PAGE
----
Google says Gmail Users Should Have ‘No Legitimate Expectation Of Privacy’


"Can you hear me, Morpheus? You should have never forwarded that chain-letter."

“You should have never forwarded that Nigerian Prince’s chain-letter…”


Google thinks you’re a moron if you have any expectation of privacy when it comes to sending and receiving email. Check this little ditty from Google’s brief in a brief to a class-action complaint on privacy violations:

Just as a sender of a letter to a business colleague cannot be surprised that the recipient’s assistant opens the letter, people who use web-based email today cannot be surprised if their communications are processed by the recipient’s ECS provider in the course of delivery. Indeed, “a person has no legitimate expectation of privacy in information he voluntarily turns over to third parties.” Smith v. Maryland, 442 U.S. 735, 743-44 (1979).

Obviously, Google has to adhere to the Patriot Act and subsequent laws that let the Government hack their system for surveillance purposes, but it’s shocking to hear the company with a corporate motto of “Don’t Be Evil” bow down to Big Brother so easily. And it’s not just Gmail, but also Google searches, Google Glass, or anything with a G in it.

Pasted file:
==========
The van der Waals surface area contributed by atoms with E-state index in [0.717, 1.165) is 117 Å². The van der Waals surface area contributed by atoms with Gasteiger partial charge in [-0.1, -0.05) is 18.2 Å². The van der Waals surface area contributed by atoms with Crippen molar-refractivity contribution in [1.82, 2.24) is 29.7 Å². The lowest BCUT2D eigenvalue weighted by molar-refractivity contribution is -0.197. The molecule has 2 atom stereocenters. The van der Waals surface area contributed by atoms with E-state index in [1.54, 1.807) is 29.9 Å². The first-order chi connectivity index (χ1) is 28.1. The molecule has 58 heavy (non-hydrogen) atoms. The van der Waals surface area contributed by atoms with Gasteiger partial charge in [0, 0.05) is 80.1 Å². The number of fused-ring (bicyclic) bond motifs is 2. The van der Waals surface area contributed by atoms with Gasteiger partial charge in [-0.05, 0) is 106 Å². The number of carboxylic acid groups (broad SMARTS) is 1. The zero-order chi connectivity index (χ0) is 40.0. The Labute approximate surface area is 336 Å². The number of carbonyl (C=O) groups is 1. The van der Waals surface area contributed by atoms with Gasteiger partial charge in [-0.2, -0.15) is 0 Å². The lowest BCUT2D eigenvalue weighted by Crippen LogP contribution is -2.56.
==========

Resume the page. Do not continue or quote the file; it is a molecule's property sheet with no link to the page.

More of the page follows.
This is our future people, so take heed: if it’s digital, it ain’t private. Welcome to the Matrix.

UPDATE: Google clarified that the statement above ONLY referred to non-Gmail users. Gmail users sign a “terms of agreement”, so they definitely have a legitimate expectation of privacy. Be psyched Gmail users – go ahead and expect privacy all you want, shame you won’t get it.

Read: If You Use Gmail, You Should Have ‘No Legitimate Expectation Of Privacy’ – Business Insider.